Following Confirmation in 1993, Biden Said Ginsburg Was ‘Not Ideological’

A recently uncovered article in the Chicago Tribune from 1993 included a quote from Democratic Presidential Candidate Joe Biden, who at the time was the Senate Judiciary Chairman.

The article was about Ruth Bader Ginsburg and how she was confirmed in the Senate 96-3. Biden described the soon to be Justice, saying “Her style is cautious and restrained, not ideological and not result-oriented.”

Ginsburg, they say, told the committee during the confirmation hearings that she considers the right to choose abortion essential to women’s equality and she also condemned discrimination against homosexuals but did not say whether she considers it illegal.

In 2013, she became the first Supreme Court Justice to preside over a same-sex marriage. It came two months after the Supreme Court’s landmark ruling to expand federal recognition of same-sex marriages, striking down part of an anti-gay marriage law.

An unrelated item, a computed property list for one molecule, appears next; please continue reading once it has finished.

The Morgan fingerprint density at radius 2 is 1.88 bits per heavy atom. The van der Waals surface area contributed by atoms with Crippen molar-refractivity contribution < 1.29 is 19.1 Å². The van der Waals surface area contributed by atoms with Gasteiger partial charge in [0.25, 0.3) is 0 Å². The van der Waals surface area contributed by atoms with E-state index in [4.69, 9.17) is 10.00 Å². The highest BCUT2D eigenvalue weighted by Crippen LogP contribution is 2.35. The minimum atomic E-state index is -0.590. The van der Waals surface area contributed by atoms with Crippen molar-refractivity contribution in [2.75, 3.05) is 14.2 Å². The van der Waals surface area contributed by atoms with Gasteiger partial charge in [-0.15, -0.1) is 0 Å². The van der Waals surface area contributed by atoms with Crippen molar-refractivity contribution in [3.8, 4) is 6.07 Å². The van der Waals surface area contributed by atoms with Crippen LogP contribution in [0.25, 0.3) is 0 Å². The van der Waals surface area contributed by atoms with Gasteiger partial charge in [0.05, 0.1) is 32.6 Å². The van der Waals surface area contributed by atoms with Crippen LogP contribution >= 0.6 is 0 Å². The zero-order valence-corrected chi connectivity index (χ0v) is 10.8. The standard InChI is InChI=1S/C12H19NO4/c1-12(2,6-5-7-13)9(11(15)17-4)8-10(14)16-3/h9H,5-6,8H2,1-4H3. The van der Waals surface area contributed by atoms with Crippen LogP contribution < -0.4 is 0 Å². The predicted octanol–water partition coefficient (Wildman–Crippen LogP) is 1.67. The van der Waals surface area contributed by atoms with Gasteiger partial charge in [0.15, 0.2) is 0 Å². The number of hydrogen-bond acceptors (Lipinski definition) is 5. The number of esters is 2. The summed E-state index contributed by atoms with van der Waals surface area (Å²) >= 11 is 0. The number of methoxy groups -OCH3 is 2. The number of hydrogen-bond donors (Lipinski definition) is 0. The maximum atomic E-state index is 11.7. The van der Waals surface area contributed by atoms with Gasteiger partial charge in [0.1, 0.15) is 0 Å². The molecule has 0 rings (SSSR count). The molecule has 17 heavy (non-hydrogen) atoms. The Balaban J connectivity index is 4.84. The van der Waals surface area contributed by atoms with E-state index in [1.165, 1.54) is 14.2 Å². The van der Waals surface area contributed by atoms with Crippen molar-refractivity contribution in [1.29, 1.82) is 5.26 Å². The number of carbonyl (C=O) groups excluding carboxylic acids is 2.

In the 1993 article, Ginsburg visited the court to plan her swearing-in and appeared at the White House with then-President Bill Clinton after the nomination.

Clinton praised her as a justice and claimed at the time that she would “move the court not left or right but forward” and she promised to “do the very best I can in this job.”

Senator Orrin Hatch of Utah, who was the ranking Republican on the Judiciary Committee at the time, said disagrees with some of Ginsburg’s positions, particularly on abortion, but said he felt sure that she is “unlikely to be a liberal judicial activist.”

In another 2013 interview, Ginsburg had vowed to stay on the Supreme Court as long as her health and intellect remained strong, saying she was fully engaged in her work as the leader of the liberal opposition on what she called “one of the most activist courts in history.”

Ginsburg gave several interviews that summer, perhaps in reaction to calls from some liberals that she step down in time for President Obama to name her successor.

She had said repeatedly that the identity of the president who would appoint her replacement did not figure in her retirement planning and that “There will be a president after this one, and I’m hopeful that that president will be a fine president.”

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